York nursing Professor Joan Samuels-Dennis wants to know how violence and violence-related stressors impact mental health over time. As the lead on a Toronto Mental Health Study, she is surveying income-assisted adults in both prioritized and non-prioritized areas of Toronto.
The research team is looking to pinpoint the most significant factors in the presence, persistence and progression of Post-Traumatic Stress Disorder (PTSD), but also if if occurs equally in men and women across neighbourhoods.
With researchers from York, the University of Western Ontario, St. Michael’s Hospital and the City of Toronto’s Employment & Social Services division, Samuels-Dennis has targeted two areas – the Black Creek community, which she says is under-resourced, especially when it comes to mental health services, and the Kingsview/Westway area in Etobicoke, which is not under-resourced.
In addition, the research team is also hoping to discover the role played by a person’s personal strength and support system, as well as the resources in the community, in mitigating the effects of violence on mental health.
Right: Joan Samuels-Dennis
“One of the things we worry about is the absence of a social support network among these folks,” says Samuels-Dennis.
Previous research has shown the highest rate of PTSD to be among homeless and income-assisted females, says Samuels-Dennis. In Toronto, 30 per cent of income-assisted females suffer with full-blown PTSD. What is unknown is whether this holds true for men or how many income-assisted males have experienced either a violent or non-violent trauma. Up until now, no studies have looked at the incidence of PTSD in income-assisted males. Research is also needed to understand how to best help people recover from PTSD.
PTSD is a chronic psychological response to trauma, where a person continually re-experiences the traumatic event or tragic experience, has a strong urge to avoid all situations, people or things associated with the trauma or feels numb, and always feels aroused or hypersensitive.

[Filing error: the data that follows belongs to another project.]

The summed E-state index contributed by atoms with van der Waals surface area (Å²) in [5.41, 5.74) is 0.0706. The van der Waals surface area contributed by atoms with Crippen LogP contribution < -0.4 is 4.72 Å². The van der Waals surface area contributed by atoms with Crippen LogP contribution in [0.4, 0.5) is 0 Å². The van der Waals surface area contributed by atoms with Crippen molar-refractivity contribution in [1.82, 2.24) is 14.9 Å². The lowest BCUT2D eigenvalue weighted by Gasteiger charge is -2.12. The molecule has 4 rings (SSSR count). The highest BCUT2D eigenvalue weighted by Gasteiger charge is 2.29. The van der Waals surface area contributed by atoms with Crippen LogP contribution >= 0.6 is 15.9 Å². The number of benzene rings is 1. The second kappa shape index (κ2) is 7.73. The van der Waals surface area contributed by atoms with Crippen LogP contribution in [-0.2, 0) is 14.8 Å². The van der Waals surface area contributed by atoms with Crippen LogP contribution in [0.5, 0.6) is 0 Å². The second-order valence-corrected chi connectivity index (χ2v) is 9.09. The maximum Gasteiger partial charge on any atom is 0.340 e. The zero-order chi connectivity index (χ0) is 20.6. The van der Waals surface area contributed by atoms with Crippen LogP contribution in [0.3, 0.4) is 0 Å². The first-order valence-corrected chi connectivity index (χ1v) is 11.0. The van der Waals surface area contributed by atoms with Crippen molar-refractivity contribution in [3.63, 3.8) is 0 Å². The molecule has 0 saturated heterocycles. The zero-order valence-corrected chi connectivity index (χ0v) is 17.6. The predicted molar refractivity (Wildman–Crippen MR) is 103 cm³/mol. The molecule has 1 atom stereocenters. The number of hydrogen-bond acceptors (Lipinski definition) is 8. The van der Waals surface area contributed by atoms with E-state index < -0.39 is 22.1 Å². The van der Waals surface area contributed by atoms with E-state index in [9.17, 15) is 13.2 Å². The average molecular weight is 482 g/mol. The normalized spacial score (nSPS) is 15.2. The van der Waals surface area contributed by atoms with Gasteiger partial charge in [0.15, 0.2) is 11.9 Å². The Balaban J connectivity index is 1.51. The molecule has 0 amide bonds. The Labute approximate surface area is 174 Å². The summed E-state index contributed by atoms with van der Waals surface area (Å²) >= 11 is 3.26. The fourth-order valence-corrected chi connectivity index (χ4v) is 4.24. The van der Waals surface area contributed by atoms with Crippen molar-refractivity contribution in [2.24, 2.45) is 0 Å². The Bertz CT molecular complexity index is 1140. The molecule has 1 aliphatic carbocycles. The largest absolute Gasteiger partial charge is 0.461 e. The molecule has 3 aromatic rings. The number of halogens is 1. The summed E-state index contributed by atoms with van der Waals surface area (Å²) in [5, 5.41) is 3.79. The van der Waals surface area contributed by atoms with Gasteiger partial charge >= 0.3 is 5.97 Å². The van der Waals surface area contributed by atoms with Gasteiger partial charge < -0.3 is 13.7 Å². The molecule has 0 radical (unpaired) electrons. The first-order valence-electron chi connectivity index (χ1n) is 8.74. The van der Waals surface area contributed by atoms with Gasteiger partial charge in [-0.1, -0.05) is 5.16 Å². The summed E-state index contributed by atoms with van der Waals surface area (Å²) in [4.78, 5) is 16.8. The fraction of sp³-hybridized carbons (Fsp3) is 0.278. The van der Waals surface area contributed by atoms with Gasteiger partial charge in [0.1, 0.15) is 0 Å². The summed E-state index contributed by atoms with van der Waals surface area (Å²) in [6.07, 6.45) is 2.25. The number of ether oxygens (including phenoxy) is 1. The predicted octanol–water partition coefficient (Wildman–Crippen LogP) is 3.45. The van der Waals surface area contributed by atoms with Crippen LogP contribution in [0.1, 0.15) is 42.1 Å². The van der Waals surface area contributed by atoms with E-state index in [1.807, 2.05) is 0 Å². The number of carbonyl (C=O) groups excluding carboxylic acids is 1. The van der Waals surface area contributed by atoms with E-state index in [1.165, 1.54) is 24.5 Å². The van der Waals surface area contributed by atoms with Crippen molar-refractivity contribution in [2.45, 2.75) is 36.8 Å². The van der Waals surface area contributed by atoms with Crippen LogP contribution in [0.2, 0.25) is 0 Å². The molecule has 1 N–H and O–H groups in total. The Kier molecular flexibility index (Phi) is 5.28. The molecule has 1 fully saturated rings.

“We’re asking questions like what kinds of violent and non-violent traumas have they experienced – car accidents, violence. When it comes to violent trauma, those folks are the ones who need more intervention for PTSD,” says Samuels-Dennis. Child abuse, a violent death, an unexpected death or intimate partner violence, “once you experience these kinds of traumatic events, you’re more likely to experience depression, anxiety or PTSD.” As much as 60 per cent of trauma survivors are likely to develop a mental-health problem.
Women are twice as likely as men to develop PTSD, and people who experience a violent trauma are more likely to develop PTSD than people who experience a non-violent trauma. After experiencing a violent trauma, as many as 78 per cent of females and 65 per cent of males are likely to develop PTSD.
Preliminary survey results show that 49 per cent of respondents have experienced child abuse, 48 per cent knew someone who died a violent or unexpected death, and 48 per cent have experienced intimate partner violence. Another 26 per cent say it’s somewhat difficult to access health-care providers. Fifteen per cent has been diagnosed with PSTD and 30 per cent with a major depressive disorder.
Samuels-Dennis hopes the study will provide insight into how violent traumas influence mental well-being and show how the lack of resources significantly impacts the mental health of income-assisted adults, leading to an increase in supports.
“I think what we’re going to see is that violence actually leads people into welfare, not the other way around. I think people become so mentally and socially unwell because of the violence they experienced that they aren’t able to function as well.” In the preliminary survey data, 32 per cent said they were badly beaten by a stranger, 38 per cent said they’d been raped, 40 per cent said they’d been mugged, held up or threatened with a weapon.
Strain in their personal relationships also has a huge impact on their mental health, she says. Previous research has found that interpersonal conflict has the highest impact on people’s mental well-being. Another piece of the puzzle is the impact of being a refugee on people’s mental health. In the preliminary survey data, 28 per cent said they were refugees.
Samuels-Dennis would also like to know how empowered the person was before the violence and does violence reduce the ability to be resilient or empowered. “This personal resource piece will be what will surprise me.”
This study will use data collected three times over the next three years to document the prevalence of PTSD among a sample of 600 income-assisted adults living in Toronto. The survey, which takes 30 to 45 minutes, is expected to continue until October.